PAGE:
Monthly Archives: April 2017

Tazria-Metzora 5777: The Courage to Recover from Death to Life

Jewish consciousness in the coming months will be dominated by major anniversaries related to Israel–the fiftieth anniversary of the Six Day War, the centennial of the Balfour Declaration, the 70th anniversary of the UN partition vote, and then, next April, the 70th anniversary of Israel’s declaration of independence. Each of those markers has complex associations which we will consider in due course. To frame these words of Torah I would like to consider not the 69th birthday of the State of Israel, but rather the state of the Jewish people 70 years ago, in May 1947, before the UN vote and before the State was declared. What was Jewish life like in 1947?

During WW II between 11-20 million people were displaced, many of them Jews; many, of course, were not only displaced but murdered. At the end of the war the conquering armies tried to repatriate the refugees back to their countries of origin, and 6 million or so people were returned “home,” but over a million could not or would not be repatriated; many of these were Jews. By 1947 there were about 850,000 displaced persons living in DP camps, a number that gradually subsided over the next five years, though the last camps were closed only in the late 1950s.

For the Jews of Europe, 1947 must have seemed particularly hopeless. Over a millennium of Jewish life in Europe, much of it robust and secure, was now in shambles. Families were splintered and destroyed; Jewish villages and urban communities were blotted out. America remained out of reach for most refugees, and the British blockade on Palestine kept many Jews from reaching the land of Israel. Jews had been persecuted by Christians, and also by Muslims, for many centuries, and the desperate hope placed by many in socialism had failed to create a universal sense of brotherhood and solidarity. Religious faith was at a nadir, and the simple claim that God would be a the guardian of Israel seemed ludicrous. Continue reading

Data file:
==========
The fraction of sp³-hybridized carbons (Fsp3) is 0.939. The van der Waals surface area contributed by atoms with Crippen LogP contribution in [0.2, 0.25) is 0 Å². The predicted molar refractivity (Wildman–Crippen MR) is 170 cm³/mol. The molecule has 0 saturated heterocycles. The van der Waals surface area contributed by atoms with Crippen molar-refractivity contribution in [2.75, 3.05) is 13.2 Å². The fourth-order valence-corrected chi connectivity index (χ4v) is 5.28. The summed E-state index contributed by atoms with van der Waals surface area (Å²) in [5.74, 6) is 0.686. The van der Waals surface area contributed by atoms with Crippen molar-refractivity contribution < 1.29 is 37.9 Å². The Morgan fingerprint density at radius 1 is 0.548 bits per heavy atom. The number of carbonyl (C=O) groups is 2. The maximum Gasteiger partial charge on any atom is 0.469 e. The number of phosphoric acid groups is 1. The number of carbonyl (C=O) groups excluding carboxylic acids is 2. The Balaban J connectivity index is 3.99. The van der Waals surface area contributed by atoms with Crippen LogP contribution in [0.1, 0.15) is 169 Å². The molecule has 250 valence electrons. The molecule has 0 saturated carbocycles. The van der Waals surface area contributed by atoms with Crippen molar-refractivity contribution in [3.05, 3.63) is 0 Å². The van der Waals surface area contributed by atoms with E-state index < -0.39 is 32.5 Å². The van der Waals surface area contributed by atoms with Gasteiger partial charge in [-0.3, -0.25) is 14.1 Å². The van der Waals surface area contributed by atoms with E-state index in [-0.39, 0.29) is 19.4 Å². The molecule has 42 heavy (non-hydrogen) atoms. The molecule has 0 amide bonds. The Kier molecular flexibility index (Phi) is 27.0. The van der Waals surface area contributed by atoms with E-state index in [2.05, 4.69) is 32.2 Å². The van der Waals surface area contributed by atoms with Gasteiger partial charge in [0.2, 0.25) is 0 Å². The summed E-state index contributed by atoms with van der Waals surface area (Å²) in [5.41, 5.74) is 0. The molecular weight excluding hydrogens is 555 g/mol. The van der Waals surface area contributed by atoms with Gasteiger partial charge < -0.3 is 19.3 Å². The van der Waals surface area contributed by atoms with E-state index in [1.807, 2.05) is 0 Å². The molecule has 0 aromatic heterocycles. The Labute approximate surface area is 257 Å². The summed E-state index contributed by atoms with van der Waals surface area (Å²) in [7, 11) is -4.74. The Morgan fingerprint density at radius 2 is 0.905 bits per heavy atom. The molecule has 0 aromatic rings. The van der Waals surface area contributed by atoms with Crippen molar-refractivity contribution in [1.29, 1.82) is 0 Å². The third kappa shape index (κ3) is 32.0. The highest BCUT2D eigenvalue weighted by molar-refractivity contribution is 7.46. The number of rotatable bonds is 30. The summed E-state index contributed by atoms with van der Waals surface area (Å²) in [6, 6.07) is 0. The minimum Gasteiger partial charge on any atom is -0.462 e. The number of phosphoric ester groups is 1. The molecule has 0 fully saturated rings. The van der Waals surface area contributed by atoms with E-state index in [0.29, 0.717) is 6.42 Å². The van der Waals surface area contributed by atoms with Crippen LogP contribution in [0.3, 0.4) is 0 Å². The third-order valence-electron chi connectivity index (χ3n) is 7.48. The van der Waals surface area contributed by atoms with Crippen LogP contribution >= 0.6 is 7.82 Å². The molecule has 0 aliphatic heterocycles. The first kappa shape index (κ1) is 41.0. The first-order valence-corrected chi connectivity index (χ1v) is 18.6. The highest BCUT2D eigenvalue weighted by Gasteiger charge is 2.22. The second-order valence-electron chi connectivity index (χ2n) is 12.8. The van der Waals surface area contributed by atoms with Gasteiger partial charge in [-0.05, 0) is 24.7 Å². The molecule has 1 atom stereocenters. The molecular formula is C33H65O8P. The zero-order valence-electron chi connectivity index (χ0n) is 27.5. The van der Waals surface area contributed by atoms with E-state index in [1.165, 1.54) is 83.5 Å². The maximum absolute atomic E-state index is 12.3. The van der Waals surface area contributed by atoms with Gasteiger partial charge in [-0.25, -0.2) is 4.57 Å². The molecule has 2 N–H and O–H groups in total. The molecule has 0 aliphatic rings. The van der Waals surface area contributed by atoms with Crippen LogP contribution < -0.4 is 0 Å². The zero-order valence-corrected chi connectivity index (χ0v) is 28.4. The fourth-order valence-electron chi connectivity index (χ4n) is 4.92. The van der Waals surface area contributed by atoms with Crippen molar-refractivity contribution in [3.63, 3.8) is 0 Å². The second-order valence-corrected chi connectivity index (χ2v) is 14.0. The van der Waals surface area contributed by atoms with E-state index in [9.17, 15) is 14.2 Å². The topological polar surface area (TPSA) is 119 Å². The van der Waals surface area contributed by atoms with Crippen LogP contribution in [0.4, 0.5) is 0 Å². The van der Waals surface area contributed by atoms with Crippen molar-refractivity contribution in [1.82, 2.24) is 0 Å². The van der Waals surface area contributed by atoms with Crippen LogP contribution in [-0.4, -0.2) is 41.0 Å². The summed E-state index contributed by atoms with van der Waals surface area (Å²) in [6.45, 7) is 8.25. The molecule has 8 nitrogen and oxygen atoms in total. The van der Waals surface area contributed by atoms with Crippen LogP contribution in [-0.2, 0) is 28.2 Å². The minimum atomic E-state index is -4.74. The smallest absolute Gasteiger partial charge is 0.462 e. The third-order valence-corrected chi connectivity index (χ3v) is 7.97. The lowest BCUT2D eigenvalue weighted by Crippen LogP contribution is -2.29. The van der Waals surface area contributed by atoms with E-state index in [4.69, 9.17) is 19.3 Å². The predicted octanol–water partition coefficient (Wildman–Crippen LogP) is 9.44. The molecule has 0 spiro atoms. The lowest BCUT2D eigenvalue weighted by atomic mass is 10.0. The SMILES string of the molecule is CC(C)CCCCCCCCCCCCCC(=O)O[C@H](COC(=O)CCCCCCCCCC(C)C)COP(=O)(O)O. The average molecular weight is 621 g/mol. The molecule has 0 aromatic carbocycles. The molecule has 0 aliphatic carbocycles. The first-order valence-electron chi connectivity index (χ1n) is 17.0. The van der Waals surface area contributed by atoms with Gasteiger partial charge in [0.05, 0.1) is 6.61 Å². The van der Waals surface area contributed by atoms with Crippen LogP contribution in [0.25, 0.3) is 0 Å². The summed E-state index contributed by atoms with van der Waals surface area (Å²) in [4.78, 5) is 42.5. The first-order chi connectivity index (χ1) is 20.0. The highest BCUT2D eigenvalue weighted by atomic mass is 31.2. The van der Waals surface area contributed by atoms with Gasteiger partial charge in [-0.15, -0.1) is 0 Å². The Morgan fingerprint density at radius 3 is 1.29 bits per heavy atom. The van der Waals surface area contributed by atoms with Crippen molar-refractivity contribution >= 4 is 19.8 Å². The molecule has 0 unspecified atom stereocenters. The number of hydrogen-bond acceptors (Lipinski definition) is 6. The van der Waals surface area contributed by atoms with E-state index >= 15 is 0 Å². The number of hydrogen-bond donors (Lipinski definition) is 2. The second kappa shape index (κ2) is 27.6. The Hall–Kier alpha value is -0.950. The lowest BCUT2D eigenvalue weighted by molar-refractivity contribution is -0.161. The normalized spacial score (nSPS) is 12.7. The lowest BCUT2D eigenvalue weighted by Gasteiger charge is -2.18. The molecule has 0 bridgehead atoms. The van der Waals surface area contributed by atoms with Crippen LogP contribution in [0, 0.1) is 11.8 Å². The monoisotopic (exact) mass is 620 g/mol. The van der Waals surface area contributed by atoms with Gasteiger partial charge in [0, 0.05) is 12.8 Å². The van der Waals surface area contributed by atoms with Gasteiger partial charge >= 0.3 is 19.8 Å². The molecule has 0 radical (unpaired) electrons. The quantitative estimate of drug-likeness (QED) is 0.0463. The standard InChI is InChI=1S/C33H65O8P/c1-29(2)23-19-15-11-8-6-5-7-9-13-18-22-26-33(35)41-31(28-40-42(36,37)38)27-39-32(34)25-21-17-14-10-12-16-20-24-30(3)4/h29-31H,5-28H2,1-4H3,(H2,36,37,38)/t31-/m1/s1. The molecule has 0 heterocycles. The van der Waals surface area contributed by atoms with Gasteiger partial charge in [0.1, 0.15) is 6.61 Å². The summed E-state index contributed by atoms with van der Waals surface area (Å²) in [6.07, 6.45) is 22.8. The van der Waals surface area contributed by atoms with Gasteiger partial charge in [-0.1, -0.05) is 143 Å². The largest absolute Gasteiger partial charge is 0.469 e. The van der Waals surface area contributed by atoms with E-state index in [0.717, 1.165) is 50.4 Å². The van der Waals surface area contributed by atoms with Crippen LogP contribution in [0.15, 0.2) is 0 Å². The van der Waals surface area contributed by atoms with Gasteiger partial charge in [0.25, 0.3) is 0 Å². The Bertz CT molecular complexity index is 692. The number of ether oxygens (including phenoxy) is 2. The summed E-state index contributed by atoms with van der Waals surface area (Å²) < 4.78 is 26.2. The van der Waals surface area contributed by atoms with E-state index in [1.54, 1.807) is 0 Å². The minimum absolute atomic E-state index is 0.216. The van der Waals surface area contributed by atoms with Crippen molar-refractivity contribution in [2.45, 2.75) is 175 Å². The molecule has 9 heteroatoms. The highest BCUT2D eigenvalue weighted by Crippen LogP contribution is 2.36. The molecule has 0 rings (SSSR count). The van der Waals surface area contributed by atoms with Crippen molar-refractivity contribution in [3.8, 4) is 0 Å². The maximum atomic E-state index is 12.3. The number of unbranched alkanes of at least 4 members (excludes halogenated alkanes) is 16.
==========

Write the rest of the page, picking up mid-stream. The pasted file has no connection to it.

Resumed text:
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Shmini 5777: Ostrich Eggs and Miracle Meat

It might have been Parashat Shmini that put the idea of becoming a rabbi in my head. No, not the part about the two young priests getting zapped, but rather the detailed laws of kashrut. I grew up eating “glatt treife,” but by the time I was 13 I bought into the kashrut system as a way of cultivating self-control and awareness of the potential for holiness in every bite. I was one of the only teens who regularly attended services at Temple Emanuel in Woodcliff Lake, NJ (one of the others was named Benjamin Sommer), and somehow I got invited to make a presentation each week to the b’nai mitzvah. My presentations grew increasingly elaborate, no doubt trying the patience of our distinguished (and terse!) Rabbi Andre Ungar, reaching their apotheosis with an impassioned plea for kashrut one Shabbat morning. Weirdly, the congregation applauded, and my grandparents (who did not keep kosher, though Nana waited an hour to serve ice cream after eating meat) kvelled. Well, it took another decade to sort things out, but that is a decent origin story for my rabbinate.

And so it is to kashrut that we turn, but in a very strange way. The Torah’s code is reasonably specific about the criteria for kosher mammals and fish, but as for birds, all we get is a long list. What distinguishes the “impure” birds listed in Leviticus Chapter 11 (and Deut 14) from edible avians is not specified, though many have noted that the banned birds are all predators (yet I suppose that worms consider chickens to be predators). We can’t really say for sure what each listed species corresponds to in modern identifications—is a nesher really an eagle, or perhaps a vulture? (…”and I shall bring you on vultures wings” doesn’t have the same ring).

For today what really interests me is the ostrich, which is identified here as בת היענה. Literally, this could be read as “daughter of the ostrich,” though BDB suggests (p.419) perhaps “daughter of the desert or steppe.”  In other words, it is a bird that dwells in the desert, as ostriches tend to do. The rabbis, however, took its name literally and they asked, why does the Torah mention the ostrich’s offspring? Continue reading